“Tribal Council”: A tribe of Keystone fifth-graders discusses how to create fire for lunch
“I saw an energy level that you don’t really see when you’re giving students something to do,” Grade 5 English teacher Aissa Quesada said. “Being outside with nature and not having teachers or adults run the program for you seems to be a way to get kids to participate more energetically.”
One pupil, Wesley, accidentally wedged one of his fingers into a knot his tribe was tying for their raft. Although he silently sobbed on the side, the boy eventually returned to his tribemates.
“I felt happy and excited when we finished building the raft. I knew we would be getting into the water, but the girls were ‘Hahhhh!’,” he said, trying to mimic the animated shrieks of his tribemates.
“Humans are inextricably linked with the world around us; we are part of the web,” Cartwright said. “The OEP is like a structured playground where our students are allowed to experience the fun and the joy of the opportunity to go outside.”
Cartwright (on the right of the raft) cheerily rocks the raft built by one student tribe before swimming together with them
Realizing the Benefits of Experiential Learning
It is not only the life skills that the OEP is aiming to achieve. Cartwright said the program strives to help older students discover their identities, something that will prove crucial in their future.
Tenth graders, for example, had a more physically demanding OEP in which they biked for 100 kilometers for three days along the mountain trail near the city of Zhangjiakou in Hebei Province. Grade 11 students traveled further north to Inner Mongolia for a six-day cultural exploration to understand how increasing digitalization and climate change impact the way of life in rural villages there.
Grade 11 students play bökh, or Mongolian wrestling as part of their cultural activities in Inner Mongolia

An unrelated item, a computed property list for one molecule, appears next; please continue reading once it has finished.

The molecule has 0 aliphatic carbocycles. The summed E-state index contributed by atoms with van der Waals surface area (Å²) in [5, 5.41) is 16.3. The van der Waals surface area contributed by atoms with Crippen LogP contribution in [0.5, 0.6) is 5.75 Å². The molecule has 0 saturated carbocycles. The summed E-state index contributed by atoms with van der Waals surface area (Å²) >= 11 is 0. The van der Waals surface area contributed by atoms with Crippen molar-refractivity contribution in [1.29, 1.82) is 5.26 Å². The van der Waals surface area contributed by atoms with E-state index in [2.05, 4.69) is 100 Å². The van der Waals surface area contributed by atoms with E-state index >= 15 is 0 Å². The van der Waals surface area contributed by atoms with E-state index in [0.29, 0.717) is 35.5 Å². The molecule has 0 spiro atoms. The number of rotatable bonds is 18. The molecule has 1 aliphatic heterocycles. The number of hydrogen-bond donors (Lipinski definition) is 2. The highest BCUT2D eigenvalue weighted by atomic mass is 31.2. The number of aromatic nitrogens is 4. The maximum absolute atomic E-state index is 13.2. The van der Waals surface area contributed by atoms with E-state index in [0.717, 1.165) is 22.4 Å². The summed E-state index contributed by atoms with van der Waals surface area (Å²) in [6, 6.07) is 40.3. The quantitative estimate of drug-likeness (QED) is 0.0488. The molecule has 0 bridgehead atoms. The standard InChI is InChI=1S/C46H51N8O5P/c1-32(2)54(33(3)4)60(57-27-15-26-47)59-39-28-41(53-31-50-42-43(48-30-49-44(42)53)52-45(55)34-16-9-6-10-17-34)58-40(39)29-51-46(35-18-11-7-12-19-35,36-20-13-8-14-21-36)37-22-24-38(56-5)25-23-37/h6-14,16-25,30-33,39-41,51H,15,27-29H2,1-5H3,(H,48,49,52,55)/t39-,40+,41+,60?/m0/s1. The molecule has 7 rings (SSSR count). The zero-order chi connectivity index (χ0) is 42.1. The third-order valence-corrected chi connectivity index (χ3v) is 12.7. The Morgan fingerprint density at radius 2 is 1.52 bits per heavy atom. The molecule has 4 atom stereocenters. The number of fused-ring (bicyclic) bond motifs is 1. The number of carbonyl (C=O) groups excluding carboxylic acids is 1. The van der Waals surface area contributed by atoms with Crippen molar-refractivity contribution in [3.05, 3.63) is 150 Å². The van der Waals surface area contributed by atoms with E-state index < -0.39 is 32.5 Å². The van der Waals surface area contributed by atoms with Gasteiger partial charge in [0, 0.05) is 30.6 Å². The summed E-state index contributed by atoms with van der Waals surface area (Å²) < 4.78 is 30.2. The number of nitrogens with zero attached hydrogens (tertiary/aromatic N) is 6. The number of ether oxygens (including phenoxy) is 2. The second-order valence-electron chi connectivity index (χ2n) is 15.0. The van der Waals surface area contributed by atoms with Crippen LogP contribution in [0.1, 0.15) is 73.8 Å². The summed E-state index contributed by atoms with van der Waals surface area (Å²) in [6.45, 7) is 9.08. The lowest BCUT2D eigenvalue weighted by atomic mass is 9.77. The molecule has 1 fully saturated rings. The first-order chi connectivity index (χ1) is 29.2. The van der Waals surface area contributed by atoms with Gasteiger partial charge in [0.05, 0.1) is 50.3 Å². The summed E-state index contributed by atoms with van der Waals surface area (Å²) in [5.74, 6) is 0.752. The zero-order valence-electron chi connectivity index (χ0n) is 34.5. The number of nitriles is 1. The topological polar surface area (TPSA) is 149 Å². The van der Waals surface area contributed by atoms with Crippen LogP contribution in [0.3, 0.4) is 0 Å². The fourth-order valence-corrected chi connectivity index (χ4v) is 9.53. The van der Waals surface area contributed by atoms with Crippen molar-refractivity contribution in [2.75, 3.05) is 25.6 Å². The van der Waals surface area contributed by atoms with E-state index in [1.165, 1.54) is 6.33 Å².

It is in these moments outside of the classroom that students are able to magnify their emotional intelligence that make for standout stories and experiences.
“During the various challenges in the OEP, students are not only gaining experience but also becoming more courageous in their pursuit of exploring the world. Growth occurs at the moment when a challenge is completed," Chinese language and literature teacher Cao Shujuan said.
Cartwright added that while some changes in the students, such as communication skills and self-esteem, can manifest immediately after such kinds of trips, there is a “huge amount of learning that we don’t see” as students realize the full benefits later in life.
Back to Beidahe, it wasn’t only Alex’s team that had a story to share. Other students reflected on their vivid recollections of their adventures. As they returned to Beijing, students brought with them memories that would be the conversation piece in the weeks to come.
“Previously, we camped in the mountains and engaged in activities in the forest. This year at Beidahe, we formed a connection with the sea. We walked out of the hustle and bustle of the city, from structures made of concrete, and returned to nature. It is one of the purest forms of satisfaction. It is very important to go into nature so we do not lose sight of where we come from," eighth-grader Zhu Zikai said.